When your clients seek a deferred giving option, we are able to assist in planning and presenting the best options.
At the time your client sets up the deferred gift, we will help you and your clients establish a standard fund agreement. This agreement establishes the type of fund that best supports the causes your client cares about and seeks to support.
Fund agreements detail the purposes your client designates for his or her legacy. Should your client wish to change beneficiaries, all that is needed is to simply amend the fund agreement. It is not necessary to go through a costly redrafting of estate planning documents. This maximizes your client’s cost and time savings while fulfilling charitable goals and realizing a giving legacy.
The Community Foundation of the Lowcountry’s deferred gift types include:
A bequest is made through a donor’s will or living trust. It is simple to establish and revocable. Donors can take an estate tax deduction of 100 percent of the gift value. Your client’s bequest can be stated as a set amount either of cash, securities, or other assets, or the “residue” or a “percentage of the residue” of the estate. The bequest can also be contingent.
Charitable Remainder Trusts A donor may transfer assets to charitable remainder trust that provides a specified percent distribution to one or more (income) beneficiaries for life or a term of years with remainder interest paid to charity. Two kinds of CRTs are:
A charitable remainder unitrust requires that the trust assets be revalued annually, typically changing the value of the unitrust payment, and allows for donors to make additional gifts to the trust.
A charitable remainder annuity trust does not provide for donors to make additional gifts to the trust and CRAT assets are not revalued annually, so income beneficiary receives original cash amount.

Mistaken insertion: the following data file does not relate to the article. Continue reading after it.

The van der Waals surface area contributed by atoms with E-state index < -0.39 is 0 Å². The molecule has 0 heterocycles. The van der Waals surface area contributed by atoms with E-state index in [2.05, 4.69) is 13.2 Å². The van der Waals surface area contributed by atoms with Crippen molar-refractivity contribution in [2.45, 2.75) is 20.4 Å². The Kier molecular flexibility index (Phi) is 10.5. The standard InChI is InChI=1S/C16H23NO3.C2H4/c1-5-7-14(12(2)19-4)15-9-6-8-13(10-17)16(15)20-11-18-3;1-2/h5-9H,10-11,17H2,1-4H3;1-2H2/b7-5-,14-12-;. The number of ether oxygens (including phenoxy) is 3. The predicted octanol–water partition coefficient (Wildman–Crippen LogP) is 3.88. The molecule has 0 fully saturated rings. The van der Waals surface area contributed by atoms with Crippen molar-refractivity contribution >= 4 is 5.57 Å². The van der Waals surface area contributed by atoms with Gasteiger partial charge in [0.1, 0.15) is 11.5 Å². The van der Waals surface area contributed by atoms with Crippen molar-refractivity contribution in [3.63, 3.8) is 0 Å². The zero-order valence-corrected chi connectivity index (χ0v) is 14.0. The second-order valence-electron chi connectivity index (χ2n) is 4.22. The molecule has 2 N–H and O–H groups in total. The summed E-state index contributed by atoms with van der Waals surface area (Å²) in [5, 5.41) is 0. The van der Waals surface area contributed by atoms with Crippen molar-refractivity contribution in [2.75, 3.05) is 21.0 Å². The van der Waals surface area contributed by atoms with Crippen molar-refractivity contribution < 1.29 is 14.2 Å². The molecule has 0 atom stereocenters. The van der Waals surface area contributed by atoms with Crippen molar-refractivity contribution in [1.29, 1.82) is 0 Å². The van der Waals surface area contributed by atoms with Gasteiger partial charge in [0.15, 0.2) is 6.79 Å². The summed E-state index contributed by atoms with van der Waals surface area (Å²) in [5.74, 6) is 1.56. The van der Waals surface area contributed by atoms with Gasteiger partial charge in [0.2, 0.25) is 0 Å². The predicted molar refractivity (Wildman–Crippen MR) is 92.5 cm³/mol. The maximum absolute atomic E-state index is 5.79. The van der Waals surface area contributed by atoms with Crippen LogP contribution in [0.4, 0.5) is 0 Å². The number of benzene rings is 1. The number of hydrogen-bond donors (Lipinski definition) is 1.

Charitable Lead Trusts A donor may transfer assets to a charitable lead trust. A charity, such as a fund at the Community Foundation, is the income or “lead” beneficiary for a lifetime or term of years after which the remaining assets are distributed to the donor or other persons.
Gift Annuities A charitable gift annuity is a contract between the Community Foundation and donor. In return for a donation of cash or other assets, the Community Foundation agrees to pay the donor and/or someone designated by the donor a fixed payment for life. The donor can claim an immediate charitable tax deduction for the amount of transfer above the value of the annuity purchase. If a donor funds a gift annuity with long-term capital gain property, e.g., with appreciated stock, the donor will report only some of the gain, and may be able to report it in installments over many years. Donors may establish a deferred charitable gift annuity and defer receiving income from the gift annuity for a period of years.
Life Insurance/IRA Beneficiaries In larger estates, the retirement fund assets distributed to family members may be “double taxed” – first subject to the donor’s estate tax, then to income tax on the beneficiaries. IRA accounts listing a fund at the Community Foundation of the Lowcountry as the beneficiary are free of estate and income taxes. Not only can the Community Foundation be named as the beneficiary of a life insurance policy, but a donor can transfer the policy irrevocably to the Foundation and claim an income tax deduction for the policy’s costs basis or the cash surrender value, whichever is less. Any subsequent premium payments will be income-tax deductible.
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